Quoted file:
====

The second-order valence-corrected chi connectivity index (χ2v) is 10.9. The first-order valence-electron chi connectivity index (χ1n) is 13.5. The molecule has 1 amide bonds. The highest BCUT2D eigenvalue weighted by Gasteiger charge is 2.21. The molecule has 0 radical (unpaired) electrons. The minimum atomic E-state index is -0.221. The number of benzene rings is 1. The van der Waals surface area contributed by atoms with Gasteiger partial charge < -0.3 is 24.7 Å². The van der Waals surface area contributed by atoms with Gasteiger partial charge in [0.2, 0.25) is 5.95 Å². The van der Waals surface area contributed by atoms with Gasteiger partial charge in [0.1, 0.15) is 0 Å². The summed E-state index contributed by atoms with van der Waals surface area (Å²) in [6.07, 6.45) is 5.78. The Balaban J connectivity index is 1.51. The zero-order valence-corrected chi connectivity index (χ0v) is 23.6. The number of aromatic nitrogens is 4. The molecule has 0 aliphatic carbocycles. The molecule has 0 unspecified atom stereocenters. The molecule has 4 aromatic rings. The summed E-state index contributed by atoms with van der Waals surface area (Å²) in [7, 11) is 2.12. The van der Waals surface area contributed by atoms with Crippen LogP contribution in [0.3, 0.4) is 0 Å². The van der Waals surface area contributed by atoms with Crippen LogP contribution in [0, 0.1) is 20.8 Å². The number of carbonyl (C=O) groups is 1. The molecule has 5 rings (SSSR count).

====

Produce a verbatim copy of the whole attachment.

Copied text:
The second-order valence-corrected chi connectivity index (χ2v) is 10.9. The first-order valence-electron chi connectivity index (χ1n) is 13.5. The molecule has 1 amide bonds. The highest BCUT2D eigenvalue weighted by Gasteiger charge is 2.21. The molecule has 0 radical (unpaired) electrons. The minimum atomic E-state index is -0.221. The number of benzene rings is 1. The van der Waals surface area contributed by atoms with Gasteiger partial charge < -0.3 is 24.7 Å². The van der Waals surface area contributed by atoms with Gasteiger partial charge in [0.2, 0.25) is 5.95 Å². The van der Waals surface area contributed by atoms with Gasteiger partial charge in [0.1, 0.15) is 0 Å². The summed E-state index contributed by atoms with van der Waals surface area (Å²) in [6.07, 6.45) is 5.78. The Balaban J connectivity index is 1.51. The zero-order valence-corrected chi connectivity index (χ0v) is 23.6. The number of aromatic nitrogens is 4. The molecule has 0 aliphatic carbocycles. The molecule has 0 unspecified atom stereocenters. The molecule has 4 aromatic rings. The summed E-state index contributed by atoms with van der Waals surface area (Å²) in [7, 11) is 2.12. The van der Waals surface area contributed by atoms with Crippen LogP contribution in [0.3, 0.4) is 0 Å². The van der Waals surface area contributed by atoms with Crippen LogP contribution in [0, 0.1) is 20.8 Å². The number of carbonyl (C=O) groups is 1. The molecule has 5 rings (SSSR count).